Lexicographically Smallest Topological Ordering

Given a directed graph with N vertices and M edges that may contain cycles, the task is to find the lexicographically smallest topological ordering of the graph if it exists otherwise print -1 (if the graph has cycles).
Lexigraphically smallest topological ordering means that if two vertices in a graph do not have any incoming edge then the vertex with the smaller number should appear first in the ordering.
For Example, in the image below many topological orderings are possible e.g 5 2 3 4 0 1, 5 0 2 4 3 1.
But the smallest ordering is 4 5 0 2 3 1.

Examples:

Input:

Output: 4 5 0 2 3 1
Even though 5 4 0 2 3 1 is also a valid topological
ordering of the given graph but it is not
lexicographically smallest.

Approach: We will use Kahn’s algorithm for Topological Sorting with a modification. Instead of using a queue we will use a multiset to store the vertices to make sure that every time we pick a vertex it is the smallest possible of all. The overall Time complexity changes to O(VlogV+E)

Below is the implementation of the above approach:

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// C++ implementation of the approach
#include <bits/stdc++.h>
using namespace std;
  
// Class to represent a graph
class Graph {
    int V; // No. of vertices'
  
    // Pointer to an array containing
    // adjacency listsList
    list<int>* adj;
  
public:
    Graph(int V); // Constructor
  
    // Function to add an edge to graph
    void addEdge(int u, int v);
  
    // Function to print the required topological
    // sort of the given graph
    void topologicalSort();
};
  
// Constructor
Graph::Graph(int V)
{
    this->V = V;
    adj = new list<int>[V];
}
  
// Function to add an edge to the graph
void Graph::addEdge(int u, int v)
{
    adj[u].push_back(v);
}
  
// Function to print the required topological
// sort of the given graph
void Graph::topologicalSort()
{
    // Create a vector to store indegrees of all
    // the vertices
    // Initialize all indegrees to 0
    vector<int> in_degree(V, 0);
  
    // Traverse adjacency lists to fill indegrees of
    // vertices
    // This step takes O(V+E) time
    for (int u = 0; u < V; u++) {
        list<int>::iterator itr;
        for (itr = adj[u].begin(); itr != adj[u].end(); itr++)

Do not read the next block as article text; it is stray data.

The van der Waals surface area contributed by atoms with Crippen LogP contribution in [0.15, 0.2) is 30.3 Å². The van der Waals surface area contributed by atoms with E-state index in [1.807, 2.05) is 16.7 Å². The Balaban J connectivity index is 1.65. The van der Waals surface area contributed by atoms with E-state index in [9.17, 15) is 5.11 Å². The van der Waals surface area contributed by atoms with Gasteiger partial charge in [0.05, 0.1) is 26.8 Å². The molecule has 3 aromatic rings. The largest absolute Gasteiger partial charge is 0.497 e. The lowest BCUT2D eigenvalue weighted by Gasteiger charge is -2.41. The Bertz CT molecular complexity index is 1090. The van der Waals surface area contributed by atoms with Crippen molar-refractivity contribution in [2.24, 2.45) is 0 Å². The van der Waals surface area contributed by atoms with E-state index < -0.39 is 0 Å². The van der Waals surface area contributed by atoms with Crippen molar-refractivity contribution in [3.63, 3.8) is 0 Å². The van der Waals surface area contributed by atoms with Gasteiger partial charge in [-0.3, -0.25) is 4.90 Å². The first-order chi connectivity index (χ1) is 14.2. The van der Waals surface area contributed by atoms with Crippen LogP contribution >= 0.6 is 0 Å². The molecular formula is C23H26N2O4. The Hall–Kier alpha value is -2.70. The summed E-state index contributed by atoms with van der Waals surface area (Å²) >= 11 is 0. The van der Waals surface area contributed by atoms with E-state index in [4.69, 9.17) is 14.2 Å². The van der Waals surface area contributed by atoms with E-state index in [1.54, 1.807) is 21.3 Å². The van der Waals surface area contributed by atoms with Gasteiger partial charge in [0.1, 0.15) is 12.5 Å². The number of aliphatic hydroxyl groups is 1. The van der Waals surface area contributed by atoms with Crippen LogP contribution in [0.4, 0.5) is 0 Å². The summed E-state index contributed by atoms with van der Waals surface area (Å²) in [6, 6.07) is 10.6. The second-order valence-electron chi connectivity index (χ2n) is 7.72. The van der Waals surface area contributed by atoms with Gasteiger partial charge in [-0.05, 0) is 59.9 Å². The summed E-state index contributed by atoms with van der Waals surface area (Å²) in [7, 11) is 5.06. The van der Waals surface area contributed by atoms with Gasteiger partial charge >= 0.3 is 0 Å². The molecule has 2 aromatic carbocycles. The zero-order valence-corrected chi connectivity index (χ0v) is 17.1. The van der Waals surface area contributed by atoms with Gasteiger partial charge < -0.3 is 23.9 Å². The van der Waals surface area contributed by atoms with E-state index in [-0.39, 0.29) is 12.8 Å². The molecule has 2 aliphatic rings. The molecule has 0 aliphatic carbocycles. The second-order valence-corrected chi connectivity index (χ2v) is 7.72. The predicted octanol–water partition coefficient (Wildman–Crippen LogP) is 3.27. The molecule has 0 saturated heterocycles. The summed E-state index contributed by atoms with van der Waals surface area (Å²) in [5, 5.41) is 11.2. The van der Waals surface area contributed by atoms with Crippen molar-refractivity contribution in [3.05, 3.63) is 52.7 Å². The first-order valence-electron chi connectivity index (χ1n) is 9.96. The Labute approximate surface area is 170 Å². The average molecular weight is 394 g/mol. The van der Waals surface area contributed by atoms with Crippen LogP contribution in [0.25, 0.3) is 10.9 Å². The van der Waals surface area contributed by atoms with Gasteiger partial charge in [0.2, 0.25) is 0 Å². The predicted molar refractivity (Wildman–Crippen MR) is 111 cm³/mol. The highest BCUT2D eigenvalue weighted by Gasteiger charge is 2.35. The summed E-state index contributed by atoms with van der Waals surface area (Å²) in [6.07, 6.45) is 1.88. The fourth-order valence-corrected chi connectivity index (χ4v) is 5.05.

in_degree[*itr]++;
    }
  
    // Create a set and inserting all vertices with
    // indegree 0
    multiset<int> s;
    for (int i = 0; i < V; i++)
        if (in_degree[i] == 0)
            s.insert(i);
  
    // Initialize count of visited vertices
    int cnt = 0;
  
    // Create a vector to store result (A topological
    // ordering of the vertices)
    vector<int> top_order;
  
    // One by one erase vertices from setand insert
    // adjacents if indegree of adjacent becomes 0
    while (!s.empty()) {
  
        // Extract vertex with minimum number from multiset
        // and add it to topological order
        int u = *s.begin();
        s.erase(s.begin());
        top_order.push_back(u);
  
        // Iterate through all its neighbouring nodes
        // of erased node u and decrease their in-degree
        // by 1
        list<int>::iterator itr;
        for (itr = adj[u].begin(); itr != adj[u].end(); itr++)
  
            // If in-degree becomes zero, add it to queue
            if (--in_degree[*itr] == 0)
                s.insert(*itr);
  
        cnt++;
    }
  
    // Check if there was a cycle
    if (cnt != V) {
        cout << -1;
        return;
    }
  
    // Print topological order
    for (int i = 0; i < top_order.size(); i++)
        cout << top_order[i] << " ";
}
  
// Driver code
int main()
{
    // Create the graph
    Graph g(6);
    g.addEdge(5, 2);
    g.addEdge(5, 0);
    g.addEdge(4, 0);
    g.addEdge(4, 1);
    g.addEdge(2, 3);
    g.addEdge(3, 1);
  
    // Find the required topological order
    g.topologicalSort();
  
    return 0;
}

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Output:

4 5 0 2 3 1


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